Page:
Mixed reaction to child care plan

Dave Bartlett
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Province hopes to create 400 home-based daycare spaces over two years

The minister of child, youth and family services says a new two-year pilot project to develop child care spaces in family homes has the “potential to create 400 (new child care) spaces over the next two years.”

The pilot project was announced in the 2011 provincial budget Monday.

Minister Charlene Johnson told reporters it doesn’t make sense to build child care centres in small rural towns, so the province will instead raise the startup grants for people who want to operate a regulated child care centre in their house.

The project’s goal is not only to create extra daycare spaces, but give people the chance to run their own business, creating employment.

The current startup grants will double from $2,500 to $5,000 and anyone who decides to run a daycare exclusively for infants under two years of age can get $7,500.

In addition, infant-only centres will get $200 a month per space created. Johnson said child care spaces for infants are in high demand.

Also announced in the budget was a non-refundable child care tax credit of 7.7 per cent per child on what parents pay for daycare.

The ceiling for kids under seven is $7,000, and $4,000 for kids between seven and 12.

Johnson said the savings amount to one free month of child care a year, per child.

When asked how the province will evaluate the success of the pilot project, Johnson said it wouldn’t end after two years, but may be expanded, depending on how things go.

“It’s critical from an economic perspective, it’s critical from a gender equality perspective, it’s critical from a child development perspective, it’s critical all around,” she said of the project. “The premier has touted (child care) as one of her top priorities.”

Johnson’s department will also get additional funding of $9.2 million this year. Johnson said the money will pay for more social workers and program development.

She also said Child, Youth and Family Services should completely take over responsibilities for family services from the four regional health authorities by this time next year.

Reaction to the child care plan was mixed.

Linda Ross, president of the Provincial Advisory Council on the Status of Women, gave it a thumbs-up.

“Having child care in there was certainly a move in the right direction. So many of us have been really disappointed by the federal government’s cancellation of the national child care program. So this is going to make a difference. It’s not to say it’s the answer to everything,” Ross said.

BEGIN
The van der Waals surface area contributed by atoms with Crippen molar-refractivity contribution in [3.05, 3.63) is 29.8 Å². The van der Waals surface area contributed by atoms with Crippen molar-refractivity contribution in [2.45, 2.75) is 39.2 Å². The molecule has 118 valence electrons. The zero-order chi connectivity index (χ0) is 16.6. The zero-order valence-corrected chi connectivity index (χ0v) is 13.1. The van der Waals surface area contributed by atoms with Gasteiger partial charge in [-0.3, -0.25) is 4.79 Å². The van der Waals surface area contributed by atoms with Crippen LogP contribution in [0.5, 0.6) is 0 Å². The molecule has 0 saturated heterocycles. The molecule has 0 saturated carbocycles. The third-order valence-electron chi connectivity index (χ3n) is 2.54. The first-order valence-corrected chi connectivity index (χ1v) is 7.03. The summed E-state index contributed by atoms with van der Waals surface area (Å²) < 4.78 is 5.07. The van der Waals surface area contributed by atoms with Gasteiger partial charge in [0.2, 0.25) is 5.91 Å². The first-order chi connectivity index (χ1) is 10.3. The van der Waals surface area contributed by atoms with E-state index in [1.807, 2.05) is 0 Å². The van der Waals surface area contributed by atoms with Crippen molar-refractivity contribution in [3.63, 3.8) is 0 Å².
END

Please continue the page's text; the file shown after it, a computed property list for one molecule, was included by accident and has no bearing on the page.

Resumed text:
Paula Sheppard, executive director of the Newfoundland and Labra­dor Organization of Women Entrepreneurs, also approved.

“From an employer’s perspective, I was really happy to see … money going into that,” she said. “We do deal with business startups, so that might be an opportunity for some businesses to start up, take advantage of those grants, especially in rural Newfoundland.”

But the opposition parties were skeptical.

“We really expected a lot more around the child care initiative because this was one of the hallmarks of the government in their throne speech,” said Liberal Leader Yvonne Jones. “We were hoping it would be more affordable child care for people. We were hoping that there would be more enhancements to the centres and more spaces created in centres. We didn’t see those things at all.”

The labour movement also said it wasn’t satisfied.

“I thought government would really focus on child care, which we know is an important social issue for nurses and for the people of the province,” said nurses’ union president Debbie Forward. “The money that they did invest, $3 million, just doesn’t go far enough.”

dbartlett@thetelegram.com

Organizations: Youth and Family Services, Provincial Advisory Council on the Status of Women, Organization of Women Entrepreneurs

Geographic location: Newfoundland

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Recent comments

  • anna
    July 12, 2011 - 19:33

    Hey, MOMMA, I think here in B.C. a person does need ECE or 1 class to work as assistant...not too attractive considering time, fees and then low wages...Would you let me know the name of the weekend course in case it is available here?